By Kate Selig
The 21st Undergraduate Senate voted to appoint Senator Micheal Brown ’22 to the Judicial Charter Review Committee (C-10) on Tuesday night. The C-10 is charged with determining whether changes are necessary to the Fundamental Standard, Honor Code and Judicial Charter of 1997, according to its official charter.
The Senate also discussed Senator Sam Schimmel’s ’22 bills regarding preemptively rejecting any changes to Stanford’s Judicial Charter and mental health.
Brown appointed to C-10
The C-10 has come under fire from students who worry that the C-10 would recommend a lower standard of evidence in Office of Community Standards cases, which handles Fundamental Standard and Honor Code concerns. Right now, according to Section II Part A of the Judicial Charter, the standard of evidence is beyond a reasonable doubt to be found guilty. Members of the Board of Judicial Affairs (BJA), a body that oversees the University’s judicial process, have countered that the C-10 was not composed to explicitly lower the burden of proof, but rather to analyze the Judicial Charter holistically.
Schimmel, who was previously a member of the C-10, said he would not run to serve on the committee.
“I have no interest in serving on the committee that will try to lower the standard of evidence required,” Schimmel said.
Senator Martin Altenburg ’21 and Brown nominated themselves for the position. Altenburg dropped out of running in favor of Brown soon after.
Brown said he was interested in the position to help underrepresented students.
“Students who are first-generation and low income and students of color are at particular risk when there are lower judicial standards, so ensuring that there are robust checks against that is very important,” Brown said.
In response to a question from Schimmel about whether he would put forward recommendations to reduce the standard of evidence, Brown said he would fight against anything that would “violate or infringe on students’ rights or interests.”
The Senate voted nearly unanimously to appoint Brown to the C-10.
Judicial charter veto resolution fails
In last Tuesday’s meeting, Schimmel introduced a resolution to issue a preemptive veto to any changes to the Judicial Charter. The resolution would also revoke the ASSU’s ratification of the Judicial Charter if the Senate were to receive any recommendations for change.
Schimmel said he had since updated parts of the resolution to reflect feedback he had received on the resolution in the week prior.
“This bill in no way prevents a modification of the charter; it only says we will not accept one that reduces the standard of evidence,” Schimmel said. “It does not mean the old [charter] will be revoked; it just means we’re staying with the status quo.”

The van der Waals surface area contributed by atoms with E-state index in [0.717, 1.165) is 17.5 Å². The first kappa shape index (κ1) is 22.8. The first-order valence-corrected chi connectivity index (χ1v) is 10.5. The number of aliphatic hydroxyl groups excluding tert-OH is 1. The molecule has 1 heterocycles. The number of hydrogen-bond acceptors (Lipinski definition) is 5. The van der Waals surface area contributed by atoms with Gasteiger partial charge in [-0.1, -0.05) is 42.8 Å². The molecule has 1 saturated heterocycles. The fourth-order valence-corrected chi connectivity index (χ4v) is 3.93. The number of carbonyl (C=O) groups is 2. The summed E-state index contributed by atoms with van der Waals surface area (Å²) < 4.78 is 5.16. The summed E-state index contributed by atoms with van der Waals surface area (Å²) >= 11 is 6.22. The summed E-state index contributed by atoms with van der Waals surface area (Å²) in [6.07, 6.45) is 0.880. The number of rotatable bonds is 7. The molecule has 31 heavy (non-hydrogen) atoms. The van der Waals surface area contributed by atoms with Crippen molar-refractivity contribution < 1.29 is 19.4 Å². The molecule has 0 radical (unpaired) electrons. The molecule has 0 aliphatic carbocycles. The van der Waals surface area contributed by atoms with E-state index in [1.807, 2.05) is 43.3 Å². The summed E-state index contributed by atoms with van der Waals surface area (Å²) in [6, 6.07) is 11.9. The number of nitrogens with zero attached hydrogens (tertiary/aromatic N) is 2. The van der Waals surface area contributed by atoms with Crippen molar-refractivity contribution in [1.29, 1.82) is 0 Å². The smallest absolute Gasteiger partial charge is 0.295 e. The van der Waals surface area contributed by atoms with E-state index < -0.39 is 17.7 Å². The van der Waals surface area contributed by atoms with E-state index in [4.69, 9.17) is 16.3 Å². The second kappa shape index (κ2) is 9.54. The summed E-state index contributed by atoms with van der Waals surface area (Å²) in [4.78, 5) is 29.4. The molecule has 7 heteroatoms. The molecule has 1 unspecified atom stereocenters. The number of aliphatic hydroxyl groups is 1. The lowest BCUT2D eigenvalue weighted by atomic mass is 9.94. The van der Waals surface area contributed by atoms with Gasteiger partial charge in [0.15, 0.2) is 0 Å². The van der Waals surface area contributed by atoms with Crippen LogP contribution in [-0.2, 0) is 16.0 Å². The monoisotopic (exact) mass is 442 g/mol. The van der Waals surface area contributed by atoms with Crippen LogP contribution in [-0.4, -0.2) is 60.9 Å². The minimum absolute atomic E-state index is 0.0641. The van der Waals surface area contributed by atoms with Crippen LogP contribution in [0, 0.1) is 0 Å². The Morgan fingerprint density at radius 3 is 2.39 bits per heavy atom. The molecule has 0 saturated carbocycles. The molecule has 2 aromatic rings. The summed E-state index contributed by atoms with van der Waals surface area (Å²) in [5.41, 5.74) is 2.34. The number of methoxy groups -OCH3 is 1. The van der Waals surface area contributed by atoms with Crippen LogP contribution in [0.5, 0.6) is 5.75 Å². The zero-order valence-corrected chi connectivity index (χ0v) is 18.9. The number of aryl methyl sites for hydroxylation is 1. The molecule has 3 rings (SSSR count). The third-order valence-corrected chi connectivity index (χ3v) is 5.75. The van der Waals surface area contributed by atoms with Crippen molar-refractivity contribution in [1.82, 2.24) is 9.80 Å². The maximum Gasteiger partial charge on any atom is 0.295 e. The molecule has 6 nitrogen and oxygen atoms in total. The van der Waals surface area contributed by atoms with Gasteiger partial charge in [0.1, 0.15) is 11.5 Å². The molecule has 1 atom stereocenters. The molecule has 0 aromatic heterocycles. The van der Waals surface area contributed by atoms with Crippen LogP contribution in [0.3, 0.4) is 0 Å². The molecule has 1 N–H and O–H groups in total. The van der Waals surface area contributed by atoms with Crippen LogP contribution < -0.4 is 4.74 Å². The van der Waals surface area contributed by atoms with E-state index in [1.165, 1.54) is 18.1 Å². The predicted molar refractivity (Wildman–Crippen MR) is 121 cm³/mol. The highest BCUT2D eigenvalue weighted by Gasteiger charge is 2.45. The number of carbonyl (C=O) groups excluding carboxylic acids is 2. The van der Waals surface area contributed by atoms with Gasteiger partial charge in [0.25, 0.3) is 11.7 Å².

Multiple senators expressed concern about whether the bill was too preemptive and how it would apply to the next Undergraduate Senate.
“I think it is incredibly short-sighted for any governing body to make a decision on a document that we haven’t read yet,” Brown said.
Cat Sanchez ’19, a first-year sociology Ph.D. candidate and chair of the BJA, attended the meeting to comment on the bill.
Before Sanchez spoke, Schimmel asked Sanchez to consider any conflicts of interest she would have when commenting on the bill. Schimmel had previously resigned from the BJA after the it voted to remove him from his co-chair position.
“I would ask her to reflect on her potential conflicts of interest before exerting influence over the [Associated Students of Stanford University (ASSU)],” Schimmel said.
Sanchez denied having conflicts of interest and said the burden of proof discussion was just one of “many moving parts” in C-10 discussions.
Schimmel’s resolution failed to pass the Senate’s vote.
Senate discusses mental health
The Senate also continued discussion from last week on Schimmel’s bill to reform mental health policies.
Schimmel said he had removed the clause requesting that the Senate allocate $35,000 that would be matched by the University to hire another Counseling & Psychological Services (CAPS) professional and updated clauses that no longer reflected current mental health policy.
Senators expressed concern that the bill was not as specific as it could be with regards to actionable changes, and Brown said he did not want his forthcoming vote against the bill to be portrayed as a vote against mental health.
“I don’t want people to think we’ve done something when we haven’t,” Brown said.
The Senate ultimately voted to postpone discussion of the bill to the next time Schimmel would like to revisit it.
This article has been corrected to reflect that further discussion of Schimmel’s mental health bill will occur when he brings it up again, not necessarily at the next meeting. The Daily regrets this error.
Contact Kate Selig at kselig ‘at’ stanford.edu.